The King of Couture. May 2014.

Dear Rowley,

Last night was the fashion world’s answer to the Oscar ceremony: the annual New York Metropolitan Museum’s Costume Institute Ball. Strike that, old mother Wintour the US Vogue editor has clearly banked enough chips on the New York social scene to have the Costume Institute named after her. I am always reminded of Ozymandias when I see names chiselled in marble on museum walls. After all, marble panels can be removed…

Anyway, the people La Wintour considers a la mode this season were all invited to tear a crab claw and possibly even look at the new exhibition unveiled last night at the Met. The subject this year is Charlie James: a British born couturier who set the world of fashion on fire albeit briefly between the 1930s and the 1950s. Charles James is an idol of mine. He was a genius manqué whose creative output was minimal but with maximum impact.

Dior said James inspired his New Look in 1947. Balenciaga said Charles James wasn’t just America’s greatest couturier: he was simply the world’s best. Much smoke has been blown posthumously up Charles James’s ass. In his lifetime he was a monster. James attended Harrow with contemporaries Cecil Beaton, Stephen Tennant and Evelyn Waugh. He was expelled for a ‘sexual escapade’. Aged nineteen, Charles James opened a hat shop in Chicago. He moved to New York and set up shop in a property owned by Noël Coward.

At the height of his fame, James had ateliers in Paris, London and New York. He dressed society swans Millicent Rogers, Babe Paley, Coco Chanel (no less), US Vogue editor Diana Vreeland and stripper Gypsy Rose Lee. Towards the end of his life, James was supported by Halston: the world’s first US fashion superstar. I adore Halston’s work. He was a pioneer of sport couture: sporty shapes in luxe fabrics. While researching Halston I met two very interesting men who knew Charles James and told stories that would make one’s hair curl.

First expert witness was New York costume jeweller Kenny Lane. He told me stories about Charlie James when he was destitute and living in New York’s seedy Chelsea Hotel in the gay district. Apparently Halston paid James to consult on a fur collection. They fell out – as James did with all his friends including Beaton and Vreeland – so when Halson unveiled the fur collection in a runway show Charlie James gatecrashed bearing a hat box. At the climax of the show, James opened the hat box and unleashed an escadron volante of moths.

The other expert witness was fashion illustrator the late Joe Eula who told me that when Charles James had an atelier on Bruton Street in London in the 30s opposite Hartnell (the property was bombed in the 40s and no longer exists) he would fit his couture gowns on Abyssinian teenage boys whose figures he approved of. He also borrowed gowns back from clients to wear to drag balls in London.

Of course the gossip is fun but James’s genius as a couturier is not open to debate. He was a perfectionist who would adjust the sleeve of a gown endlessly until the bill for alterations exceeded £20,000. He was also an innovator. James invented the quilted evening jacket a full fifty years before it entered mainstream fashion. He anticipated the DvF wrap dress by forty years inventing the ‘Taxi Dress’ so named because it was easy enough to slip on in the back seat of a New York cab.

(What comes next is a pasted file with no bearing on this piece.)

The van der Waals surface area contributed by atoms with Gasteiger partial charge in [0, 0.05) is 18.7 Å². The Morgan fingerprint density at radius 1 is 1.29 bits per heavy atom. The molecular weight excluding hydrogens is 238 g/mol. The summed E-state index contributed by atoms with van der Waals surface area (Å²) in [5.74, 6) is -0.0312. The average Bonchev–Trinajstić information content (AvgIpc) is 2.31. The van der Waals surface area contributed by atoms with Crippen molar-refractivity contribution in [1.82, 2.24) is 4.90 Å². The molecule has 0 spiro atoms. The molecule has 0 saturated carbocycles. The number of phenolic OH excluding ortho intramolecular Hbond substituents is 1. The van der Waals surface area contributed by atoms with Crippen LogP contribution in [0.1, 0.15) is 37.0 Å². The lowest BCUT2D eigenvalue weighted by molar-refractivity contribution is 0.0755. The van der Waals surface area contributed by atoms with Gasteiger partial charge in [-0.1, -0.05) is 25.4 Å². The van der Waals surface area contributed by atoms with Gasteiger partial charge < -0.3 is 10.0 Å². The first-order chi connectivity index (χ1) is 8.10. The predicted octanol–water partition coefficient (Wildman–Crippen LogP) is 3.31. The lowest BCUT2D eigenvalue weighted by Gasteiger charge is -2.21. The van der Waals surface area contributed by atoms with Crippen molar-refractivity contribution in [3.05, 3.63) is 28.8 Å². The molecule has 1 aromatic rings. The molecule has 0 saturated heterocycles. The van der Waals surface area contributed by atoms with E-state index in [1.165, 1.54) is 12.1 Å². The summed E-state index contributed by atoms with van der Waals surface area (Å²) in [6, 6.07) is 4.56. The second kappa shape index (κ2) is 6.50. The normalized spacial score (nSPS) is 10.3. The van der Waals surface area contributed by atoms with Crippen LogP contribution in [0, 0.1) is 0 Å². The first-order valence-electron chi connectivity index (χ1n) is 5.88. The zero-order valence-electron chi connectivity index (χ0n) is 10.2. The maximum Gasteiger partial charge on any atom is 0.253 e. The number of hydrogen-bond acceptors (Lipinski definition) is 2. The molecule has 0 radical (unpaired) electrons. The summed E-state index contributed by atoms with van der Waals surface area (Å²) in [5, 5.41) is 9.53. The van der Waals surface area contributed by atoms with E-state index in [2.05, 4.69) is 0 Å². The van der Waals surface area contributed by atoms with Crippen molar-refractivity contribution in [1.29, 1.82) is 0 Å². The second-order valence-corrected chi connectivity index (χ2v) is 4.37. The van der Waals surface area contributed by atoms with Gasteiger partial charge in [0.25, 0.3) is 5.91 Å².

James was well aware of his talents; persuading Millicent Rogers to donate twenty-four of her couture gowns to the Brooklyn Museum. But like his creative child Halston he was the victim of hubris. In 1957 his creditors closed-in and took away his business. In 1958 the Internal Revenue Services seized the contents of his showroom. In short James went bankrupt. At the time he was under the ‘care’ of Max Jacobson the notorious ‘Dr Feelgood’ who prescribed the sweet and elite with amphetamines.

In a rather bizarre twist, James had married an older Kansas heiress whose money he burnt through and left penniless. After the bankruptcy he said ‘I do not know if I did right to marry and ruin Nancy but the necessity of success and achievement came first’. To her credit James’s ex-wife Nancy stood by him despite taking their two children back to Kansas.

1964 saw the once great Charles James move into a room in New York’s seedy Chelsea Hotel. He was hooked on speed and increasingly bitter and disillusioned by the fashion business that had turned its back on him. For the rest of his life he turned to teaching; choosing pets such as fashion illustrator Antonio Lopez and kids from the FIT to mentor. His mission was to pass on his knowledge of couture and expose the follies of the rich customers who could celebrate or ruin a fashion designer’s career.

The Met Museum retrospective is called Charles James: Beyond Fashion. It was the title James chose for the memoir he never completed. When Charles James died in 1978, he said to the paramedic taking him away from the Chelsea Hotel ‘it may not mean anything to you but I am what is popularly regarded as the greatest couturier in the Western World’.

Charles James outlived his era but his legacy is plain to see in the Met’s Charles James: Beyond Fashion. James enhanced the female body while never diminishing the power of the lady wearing the dress. Some of his silhouettes would make Lady Gaga think twice but as a fashion visionary he was a Cassandra. The sights on the red carpet at the Met Gala evening would doubtless have had Charlie James spinning in his grave but this is for my next letter. Until next time…